A declared foreign key (i.e., one enforced by the database engine) cannot tie to multiple other tables. So
group_device cannot be a foreign key to all three device tables.
You have a few options:
Have a unique table linking each type of device to the appropriate group (
You can create a
group_device view that's basically the same as the current
group_device table. You wouldn't have a true
id column (the other three columns should uniquely identify a row). You could find a way to create a unique ID across the actual
group_device_* tables if absolutely required, but that's a bit more work.
This does involve a certain amount of maintenance pain - when a new device is added, you have to create two tables (
group_device_typeN), plus you have to modify the
Multiple columns in
group_device (don't use)
You could create the
group_device table with a unique column for each possible device type (
device_typeC_id, etc.). Then, add a trigger (as shown in this answer) to ensure that all but one of these values is NULL.
Maintenance requirements are similar to the first suggestion: when a new type is added, you have to create the
device_typeN table; add the
device_typeN_id column to the
group_device table, and modify your trigger.
However, this approach is generally frowned upon. You're trying to use the built-in foreign key mechanism - but you're also trying to work around it. The trigger's code will be repetitive enough that it should be easy to maintain - but it's also easy to screw it up and not notice. And then, you could wind up with rows with multiple ID columns filled in, which is likely to cause some confusion in joins and such (if not outright bad data). It's also easy to have a typo that results in assigning a single
id value to the wrong column, with similar confusing results.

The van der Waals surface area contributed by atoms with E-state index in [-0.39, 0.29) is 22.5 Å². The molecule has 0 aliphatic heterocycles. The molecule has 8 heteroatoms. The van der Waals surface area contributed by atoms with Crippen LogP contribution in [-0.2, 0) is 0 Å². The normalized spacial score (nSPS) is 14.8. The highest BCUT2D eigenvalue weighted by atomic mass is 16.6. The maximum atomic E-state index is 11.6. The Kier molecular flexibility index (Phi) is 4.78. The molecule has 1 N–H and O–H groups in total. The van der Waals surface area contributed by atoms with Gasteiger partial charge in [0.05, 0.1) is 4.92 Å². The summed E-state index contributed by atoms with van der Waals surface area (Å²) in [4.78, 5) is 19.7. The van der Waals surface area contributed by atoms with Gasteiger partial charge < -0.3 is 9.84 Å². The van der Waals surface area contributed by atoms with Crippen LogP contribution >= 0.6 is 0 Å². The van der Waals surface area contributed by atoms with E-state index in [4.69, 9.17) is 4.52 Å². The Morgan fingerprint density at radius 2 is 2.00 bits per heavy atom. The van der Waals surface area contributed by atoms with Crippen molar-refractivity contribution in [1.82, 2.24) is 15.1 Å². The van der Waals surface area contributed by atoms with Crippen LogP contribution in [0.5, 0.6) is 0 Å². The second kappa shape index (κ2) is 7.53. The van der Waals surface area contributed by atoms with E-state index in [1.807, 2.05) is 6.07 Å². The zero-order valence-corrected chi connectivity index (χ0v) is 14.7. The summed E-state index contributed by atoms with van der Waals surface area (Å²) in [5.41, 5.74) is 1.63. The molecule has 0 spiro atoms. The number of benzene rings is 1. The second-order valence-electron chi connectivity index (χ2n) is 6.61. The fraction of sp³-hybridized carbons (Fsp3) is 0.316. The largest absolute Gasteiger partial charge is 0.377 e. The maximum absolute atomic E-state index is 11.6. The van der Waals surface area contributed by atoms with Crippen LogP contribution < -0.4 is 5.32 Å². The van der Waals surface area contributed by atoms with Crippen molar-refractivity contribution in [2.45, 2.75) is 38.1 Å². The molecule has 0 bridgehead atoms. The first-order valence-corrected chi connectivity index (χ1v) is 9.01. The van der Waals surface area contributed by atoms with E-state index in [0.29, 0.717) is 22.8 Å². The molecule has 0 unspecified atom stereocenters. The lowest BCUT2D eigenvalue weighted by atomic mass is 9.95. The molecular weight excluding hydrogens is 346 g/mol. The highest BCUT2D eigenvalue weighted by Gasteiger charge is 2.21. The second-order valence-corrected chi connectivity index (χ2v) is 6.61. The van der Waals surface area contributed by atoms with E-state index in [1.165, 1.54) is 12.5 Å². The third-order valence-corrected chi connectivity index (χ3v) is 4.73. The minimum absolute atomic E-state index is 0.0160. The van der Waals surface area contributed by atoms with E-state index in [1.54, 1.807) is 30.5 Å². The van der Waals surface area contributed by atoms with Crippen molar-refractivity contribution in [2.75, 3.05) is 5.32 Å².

I mention it more for the sake of completeness than for any other reason.
Use a "virtual" foreign key
(This is the option that Rick James' answer covers - refer to that for more detail).
group_device as you have it defined now, where the foreign key is one column that identifies a table (
type_device) and one that identifies a row in that table (
device_id). Create code to confirm that the
device_id is a valid ID from the table in question, and to delete the appropriate
group_device row if the underlying device is deleted. It's possible this can be done in triggers (insert/update trigger on
group_device to validate new/changed data; delete trigger on each device table, to check for and remove any
group_device rows when a device is deleted).
Maintenance should simply be creating the delete trigger when you create the device table, and updating the insert/update trigger on
group_device to work with the new table.
If using this solution, I recommend that you either use the full table name for
type_device; have a
type_device table listing the
device_type* tables with an ID, and use that ID in
group_device; or (at a minimum) establish a strict naming convention for
device_typeN tables, so you know that
CONCAT('device_' + type_device) will always yield the correct table name.